Even though we felt it was meant to be, we still didn't really believe it was going to happen, given all the miscarriages and my "advanced maternal age." When we first told my parents, we were extremely cautious, and said "if the pregnancy goes forward," or something silly like that. Even though we felt somewhat ambivalent about having another child, we also didn't want to get our hopes up.

Well, as you all know, Nicholas was meant to be. And now we can't imagine our lives or our family without him. As I watch the Winter Olympics this month, that evening of shock and awe will be on my minds throughout the next two weeks.

Here's our family 1 month after I discovered I was pregnant, on spring break at Disneyland (I remember feeling disgusted that I couldn't go on the thrill rides, because the last time we were in Disneyland I was pregnant with Kieran, and I had really been looking forward to them!!). When Mike and Chris went on Splash Mountain repeatedly, I was circling the "Winnie the Pooh" ride with Kieran...over and over and over again.

Here we are on the zoo train on the day of our company picnic, about a week before Nicholas was born:

And a few days before the scheduled c-section (Kieran and Nick both had to be born via c-section because Chris' emergency birth had been a radical c-section):

I loved being pregnant. A very small part of me is sad I will never experience that again.(But I don't want more children!! And it's too late for that anyway.)

Grandma reading a story to four of the boys--waiting for Baby Nicholas to be born

Nadine and me before surgery

Mom and me

With my boys...

Nadine and Mike all suited up and ready--Nadine was in the delivery room for Kieran and Nicholas' births--and in addition to having my beloved sister with us, having a doctor observer really put my mind to ease. (She was watching all of the surgery intently and giving reports, while Mike stayed up near my head!) The c-section was kind of stressful, because they had to cut through a lot of scar tissue to get to the baby...and then when he was born, he had some breathing troubles and they had to call in a NICU team to check him out. That freaked Mike out more than me. He wasn't as feisty or big as Kieran when he came out.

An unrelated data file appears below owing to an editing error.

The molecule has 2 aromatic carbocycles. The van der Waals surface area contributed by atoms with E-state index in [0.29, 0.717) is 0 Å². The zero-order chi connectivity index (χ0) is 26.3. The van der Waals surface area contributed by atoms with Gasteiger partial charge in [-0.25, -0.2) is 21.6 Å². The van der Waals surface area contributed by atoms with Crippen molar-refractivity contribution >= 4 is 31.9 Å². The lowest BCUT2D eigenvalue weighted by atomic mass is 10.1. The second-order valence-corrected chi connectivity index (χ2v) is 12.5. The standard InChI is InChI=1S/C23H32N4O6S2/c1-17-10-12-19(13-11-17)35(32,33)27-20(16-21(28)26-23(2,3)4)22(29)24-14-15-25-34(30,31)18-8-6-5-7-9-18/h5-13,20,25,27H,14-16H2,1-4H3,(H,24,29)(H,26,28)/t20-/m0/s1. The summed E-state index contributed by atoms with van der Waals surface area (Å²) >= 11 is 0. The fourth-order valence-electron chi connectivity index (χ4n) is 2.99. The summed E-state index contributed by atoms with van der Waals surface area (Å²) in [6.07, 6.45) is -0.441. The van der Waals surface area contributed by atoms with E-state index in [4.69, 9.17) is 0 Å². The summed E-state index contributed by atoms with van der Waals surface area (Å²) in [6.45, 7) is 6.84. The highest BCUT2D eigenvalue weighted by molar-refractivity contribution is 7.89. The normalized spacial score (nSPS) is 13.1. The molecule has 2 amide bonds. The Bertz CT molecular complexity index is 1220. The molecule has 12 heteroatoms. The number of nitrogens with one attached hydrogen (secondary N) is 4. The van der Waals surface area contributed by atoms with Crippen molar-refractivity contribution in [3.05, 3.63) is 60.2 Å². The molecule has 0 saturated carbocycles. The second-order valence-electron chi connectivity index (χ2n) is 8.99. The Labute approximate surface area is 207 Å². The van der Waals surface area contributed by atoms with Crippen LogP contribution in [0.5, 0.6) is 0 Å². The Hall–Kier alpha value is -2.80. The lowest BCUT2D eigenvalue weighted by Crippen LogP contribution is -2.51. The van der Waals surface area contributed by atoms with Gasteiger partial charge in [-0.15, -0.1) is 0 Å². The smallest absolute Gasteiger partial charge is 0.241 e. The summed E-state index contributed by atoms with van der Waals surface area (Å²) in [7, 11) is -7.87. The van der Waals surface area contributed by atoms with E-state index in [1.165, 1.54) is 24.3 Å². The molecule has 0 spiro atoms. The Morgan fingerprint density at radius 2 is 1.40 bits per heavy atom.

Meeting sweet Nicholas for the first time

With the exception of a few very upsetting incidents with the Family Birth Center nurses regarding nursing and bottles, Nicholas was fine. He was just a little peanut at 6 lb, 7 oz (but still huge compared to Chris).
Mike and Nicholas with the best perinatologist (high-risk OB) in the world, Dr. Andy Merrill. He delivered both Kieran and Nick, and one of the best things about getting pregnant again was being able to go see Dr. Merrill again! Love that man.

David and Ryan waiting to meet the baby

Chris in the waiting room, age 10

With Aunty Nadine

With Dr. Merrill, post-op

Brothers holding Nick for the first time

At home, in Grandpa's hands:


First day of school for Kieran several days after birth: my first outing while recovering

A happy cousin Ryan holding Nick:

With his big brother:

Ooh--scary grandpa!

Grandma England visits and meets the baby:


With his fairy godmother Nancie in Seattle, before Christmas (hey--maybe that's why he continues to be obsessed with Santa Claus--that first Santa suit!):

Enjoy the Winter Olympics, baby!